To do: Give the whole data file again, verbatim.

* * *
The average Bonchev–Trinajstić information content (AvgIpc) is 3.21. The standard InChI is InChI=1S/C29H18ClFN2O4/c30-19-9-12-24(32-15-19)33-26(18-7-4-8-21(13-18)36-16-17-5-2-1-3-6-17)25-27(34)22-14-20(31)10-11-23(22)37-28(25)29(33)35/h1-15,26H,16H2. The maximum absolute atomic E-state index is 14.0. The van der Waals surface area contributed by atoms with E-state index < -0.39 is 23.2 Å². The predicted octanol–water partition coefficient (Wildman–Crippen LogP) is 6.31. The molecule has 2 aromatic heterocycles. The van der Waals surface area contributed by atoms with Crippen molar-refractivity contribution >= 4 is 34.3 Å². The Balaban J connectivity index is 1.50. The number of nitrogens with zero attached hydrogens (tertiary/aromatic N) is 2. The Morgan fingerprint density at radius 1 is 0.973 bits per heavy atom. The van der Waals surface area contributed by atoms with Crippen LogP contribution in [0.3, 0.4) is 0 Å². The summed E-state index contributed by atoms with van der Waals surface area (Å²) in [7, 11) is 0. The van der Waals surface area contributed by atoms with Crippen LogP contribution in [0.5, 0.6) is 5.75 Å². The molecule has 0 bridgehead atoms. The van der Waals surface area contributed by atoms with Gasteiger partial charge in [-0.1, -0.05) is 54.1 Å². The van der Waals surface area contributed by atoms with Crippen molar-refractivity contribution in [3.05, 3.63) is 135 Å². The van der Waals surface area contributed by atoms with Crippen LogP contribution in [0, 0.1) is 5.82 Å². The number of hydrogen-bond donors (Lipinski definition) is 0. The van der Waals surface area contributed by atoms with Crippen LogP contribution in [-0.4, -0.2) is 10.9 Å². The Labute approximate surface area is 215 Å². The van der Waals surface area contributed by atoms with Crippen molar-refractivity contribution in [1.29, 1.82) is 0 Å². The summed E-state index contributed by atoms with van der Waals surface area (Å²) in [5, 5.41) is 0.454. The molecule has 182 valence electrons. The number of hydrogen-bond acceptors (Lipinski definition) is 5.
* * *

The average Bonchev–Trinajstić information content (AvgIpc) is 3.21. The standard InChI is InChI=1S/C29H18ClFN2O4/c30-19-9-12-24(32-15-19)33-26(18-7-4-8-21(13-18)36-16-17-5-2-1-3-6-17)25-27(34)22-14-20(31)10-11-23(22)37-28(25)29(33)35/h1-15,26H,16H2. The maximum absolute atomic E-state index is 14.0. The van der Waals surface area contributed by atoms with E-state index < -0.39 is 23.2 Å². The predicted octanol–water partition coefficient (Wildman–Crippen LogP) is 6.31. The molecule has 2 aromatic heterocycles. The van der Waals surface area contributed by atoms with Crippen molar-refractivity contribution >= 4 is 34.3 Å². The Balaban J connectivity index is 1.50. The number of nitrogens with zero attached hydrogens (tertiary/aromatic N) is 2. The Morgan fingerprint density at radius 1 is 0.973 bits per heavy atom. The van der Waals surface area contributed by atoms with Crippen LogP contribution in [0.3, 0.4) is 0 Å². The summed E-state index contributed by atoms with van der Waals surface area (Å²) in [7, 11) is 0. The van der Waals surface area contributed by atoms with Crippen LogP contribution in [0.5, 0.6) is 5.75 Å². The molecule has 0 bridgehead atoms. The van der Waals surface area contributed by atoms with Gasteiger partial charge in [-0.1, -0.05) is 54.1 Å². The van der Waals surface area contributed by atoms with Crippen molar-refractivity contribution in [3.05, 3.63) is 135 Å². The van der Waals surface area contributed by atoms with Crippen LogP contribution in [0, 0.1) is 5.82 Å². The number of hydrogen-bond donors (Lipinski definition) is 0. The van der Waals surface area contributed by atoms with Crippen LogP contribution in [-0.4, -0.2) is 10.9 Å². The Labute approximate surface area is 215 Å². The van der Waals surface area contributed by atoms with Crippen molar-refractivity contribution in [1.29, 1.82) is 0 Å². The summed E-state index contributed by atoms with van der Waals surface area (Å²) in [5, 5.41) is 0.454. The molecule has 182 valence electrons. The number of hydrogen-bond acceptors (Lipinski definition) is 5.